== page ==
Southworth & Hawes (American, active 1845-1861), Rollin Heber Neal, 1850, Daguerreotype, Courtesy George Eastman House
The University of Rochester–George Eastman House PPCM master’s degree program consists of three components:
- Classroom work
- Practical training and professional development
- Master’s essay
In the Classroom
Classroom work provides our students with a well-rounded approach to the study of images qua images—that is, the nature, form, and function of images within specific histories and cultures. All students do advanced-level coursework on the photograph as art and the photograph as material culture. They also explore the social functions of images, past and present, and the nature of the material cultural object, including its transmission and circulation as a conveyor of meaning.
Practical Training and Professional Development
Practical training and professional development courses prepare students to handle photographs, to recognize the materials used in their creation, and to identify the processes used to produce them. Practical training courses furthermore acquaint students with issues encountered in photographic preservation and collections management.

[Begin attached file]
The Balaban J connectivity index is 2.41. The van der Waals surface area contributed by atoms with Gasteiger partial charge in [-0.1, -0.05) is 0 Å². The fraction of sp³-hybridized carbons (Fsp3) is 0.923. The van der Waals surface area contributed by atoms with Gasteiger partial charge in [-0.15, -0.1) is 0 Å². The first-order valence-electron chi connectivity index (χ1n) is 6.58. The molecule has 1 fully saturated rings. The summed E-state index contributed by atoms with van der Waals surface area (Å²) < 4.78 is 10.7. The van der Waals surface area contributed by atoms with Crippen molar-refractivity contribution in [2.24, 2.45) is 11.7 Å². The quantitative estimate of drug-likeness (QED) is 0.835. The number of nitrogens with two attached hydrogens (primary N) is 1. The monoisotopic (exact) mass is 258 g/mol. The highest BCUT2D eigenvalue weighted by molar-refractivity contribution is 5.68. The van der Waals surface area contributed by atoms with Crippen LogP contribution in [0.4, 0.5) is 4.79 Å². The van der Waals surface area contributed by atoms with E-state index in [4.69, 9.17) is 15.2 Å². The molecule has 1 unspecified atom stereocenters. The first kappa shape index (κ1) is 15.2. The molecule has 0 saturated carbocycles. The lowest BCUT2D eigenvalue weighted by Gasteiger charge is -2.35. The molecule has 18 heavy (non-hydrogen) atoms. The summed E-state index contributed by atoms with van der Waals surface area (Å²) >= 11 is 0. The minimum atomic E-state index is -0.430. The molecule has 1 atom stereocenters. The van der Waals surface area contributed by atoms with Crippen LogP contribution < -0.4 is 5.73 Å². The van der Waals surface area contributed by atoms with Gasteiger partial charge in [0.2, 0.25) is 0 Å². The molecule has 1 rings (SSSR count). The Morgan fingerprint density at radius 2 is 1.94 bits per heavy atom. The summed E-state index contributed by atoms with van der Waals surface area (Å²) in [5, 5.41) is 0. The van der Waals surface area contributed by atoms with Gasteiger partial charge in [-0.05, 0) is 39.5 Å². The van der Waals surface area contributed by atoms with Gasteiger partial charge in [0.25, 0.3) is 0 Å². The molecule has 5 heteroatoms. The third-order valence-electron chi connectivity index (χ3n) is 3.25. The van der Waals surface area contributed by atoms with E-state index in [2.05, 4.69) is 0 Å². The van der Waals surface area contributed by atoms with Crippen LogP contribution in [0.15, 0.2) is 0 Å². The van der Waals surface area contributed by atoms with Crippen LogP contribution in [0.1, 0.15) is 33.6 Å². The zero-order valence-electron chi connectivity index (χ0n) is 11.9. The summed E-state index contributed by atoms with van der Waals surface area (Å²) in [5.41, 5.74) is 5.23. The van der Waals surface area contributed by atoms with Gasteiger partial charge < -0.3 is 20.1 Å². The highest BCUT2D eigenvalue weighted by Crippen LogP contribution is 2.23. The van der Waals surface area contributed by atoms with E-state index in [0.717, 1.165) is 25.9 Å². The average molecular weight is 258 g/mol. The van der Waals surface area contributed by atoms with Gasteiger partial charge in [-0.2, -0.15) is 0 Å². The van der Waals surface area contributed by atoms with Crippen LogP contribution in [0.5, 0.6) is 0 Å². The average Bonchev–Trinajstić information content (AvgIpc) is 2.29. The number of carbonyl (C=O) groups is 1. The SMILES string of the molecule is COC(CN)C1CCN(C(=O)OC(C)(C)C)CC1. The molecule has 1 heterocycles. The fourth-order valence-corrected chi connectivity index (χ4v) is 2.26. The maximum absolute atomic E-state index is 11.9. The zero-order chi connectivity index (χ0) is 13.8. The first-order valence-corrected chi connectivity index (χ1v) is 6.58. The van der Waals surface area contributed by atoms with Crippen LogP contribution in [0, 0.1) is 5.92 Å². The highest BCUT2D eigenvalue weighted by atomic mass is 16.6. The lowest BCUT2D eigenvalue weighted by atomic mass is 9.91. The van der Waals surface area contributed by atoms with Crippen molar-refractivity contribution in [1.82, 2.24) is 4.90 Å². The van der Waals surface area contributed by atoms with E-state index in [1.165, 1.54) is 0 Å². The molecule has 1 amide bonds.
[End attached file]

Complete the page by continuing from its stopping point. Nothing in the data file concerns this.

Topics covered in this area include:
- Collection arrangement and access
- Print handling
- Digital materials, including digital assets management
Edward S. Curtis (American, 1868-1952), A Promo Girl, Photogravure print, Courtesy George Eastman House
In addition to their coursework, PPCM students engage in practical, hands-on work under the supervision of a curator, other museum staff, archivist, librarian, or faculty member, either at George Eastman House or the University of Rochester.
Each semester, supervisors will post projects, and students sign on to work on those that best match their interests and skills. Upon completion of a project, students write up a description of the work performed and the conclusions or solutions they found for the practical tasks undertaken.
All students in the PPCM program write a master’s essay, which may be a practical project, an analytic one, or a hybrid.
- A practical project is a hands-on, extensive professional engagement with photographic objects, including preservation and collections management. The hands-on work is accompanied by an essay describing the project’s purpose and objectives; the research questions it deals with; and the methodologies used and conclusions reached.
- Analytic and interpretive projects consider theoretical, historical, and aesthetic questions surrounding the photograph as image and object.
- Hybrid projects have both hands-on and analytic components.